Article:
Last weekend, Logan and I found ourselves with an actual day free. No, really - a WHOLE DAY, all to ourselves, and neither of us were sick for once! So we went to Ikea, and then we drove into Detroit to check out the Museum of Contemporary Art (well worth a visit, especially if you like art that is of the contemporary variety).
But 5 o'clock rolled around, and we were thrown out of the museum, so... what to do with ourselves? We sat in the parking lot, not quite ready for dinner but not wanting to drive back to Ann Arbor, either. After some poking around online, and a brief drive through Detroit's beautifully historic, yet empty and oft boarded-up downtown, we stopped in at Atlas Global Bistro and bellied ourselves up to the bar.
Honestly, with their 1990s era hotel chain logo and seemingly haphazard menu, we weren't expecting much. Certainly not what we found, which was a comfortable hideaway where the cocktails are crafted with homemade syrups, infusions, and bitters, and the food pulls just the right amount of inspiration from major global cuisines without feeling muddled.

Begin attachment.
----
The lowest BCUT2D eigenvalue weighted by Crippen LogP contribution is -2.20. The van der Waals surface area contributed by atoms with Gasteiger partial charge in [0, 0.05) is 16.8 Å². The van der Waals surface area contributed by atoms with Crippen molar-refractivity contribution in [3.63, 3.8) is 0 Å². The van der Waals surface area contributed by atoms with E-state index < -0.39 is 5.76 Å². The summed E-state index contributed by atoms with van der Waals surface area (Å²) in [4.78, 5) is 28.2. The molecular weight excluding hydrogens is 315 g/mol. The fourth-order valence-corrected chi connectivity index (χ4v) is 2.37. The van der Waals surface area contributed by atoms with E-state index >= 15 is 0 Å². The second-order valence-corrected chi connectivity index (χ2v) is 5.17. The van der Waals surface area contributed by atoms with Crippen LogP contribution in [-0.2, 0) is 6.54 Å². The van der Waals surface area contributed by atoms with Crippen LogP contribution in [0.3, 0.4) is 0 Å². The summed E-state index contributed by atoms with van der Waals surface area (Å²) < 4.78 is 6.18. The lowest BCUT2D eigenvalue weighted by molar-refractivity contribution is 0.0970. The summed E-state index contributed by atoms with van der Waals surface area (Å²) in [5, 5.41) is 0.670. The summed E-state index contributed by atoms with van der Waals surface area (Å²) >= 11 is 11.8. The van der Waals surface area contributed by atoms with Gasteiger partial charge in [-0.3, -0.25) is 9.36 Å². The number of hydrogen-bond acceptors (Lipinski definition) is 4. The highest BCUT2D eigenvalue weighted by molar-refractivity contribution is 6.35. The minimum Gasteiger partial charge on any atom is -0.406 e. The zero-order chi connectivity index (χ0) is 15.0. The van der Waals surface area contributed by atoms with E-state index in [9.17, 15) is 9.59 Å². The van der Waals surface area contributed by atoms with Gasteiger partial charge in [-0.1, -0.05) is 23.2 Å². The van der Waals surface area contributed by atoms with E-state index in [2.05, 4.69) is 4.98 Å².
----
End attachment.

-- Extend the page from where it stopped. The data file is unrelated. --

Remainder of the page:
We started out with a round of drinks. Surprise...
My summer julip, on the left, was basically a traditional mint julep (Maker's, fresh mint, simple syrup) but this one had the added medicinal kick of house-made eucalyptus bitters, which really complimented and played up the mint. Great idea. Logan ordered a vieux carre (Sazerac rye, Henessey, Benedictine, Punt e Mes sweet vermouth, Lemon, Peychaud's and Angostura) which he enjoyed, though it was a little sweeter than he'd expected. Still a very well-made drink, and we had a great time sipping and chatting with the bartender, who seriously knows his stuff.
We were starting to get a bit peckish and placed an order for a bar snack. These are "Mediterranean Beet Lollipops and Beer. Petite Purple Beets. Beer Batter, Horseradish and Cream." I was kind of expecting a fritter for some reason, but that's not what we got.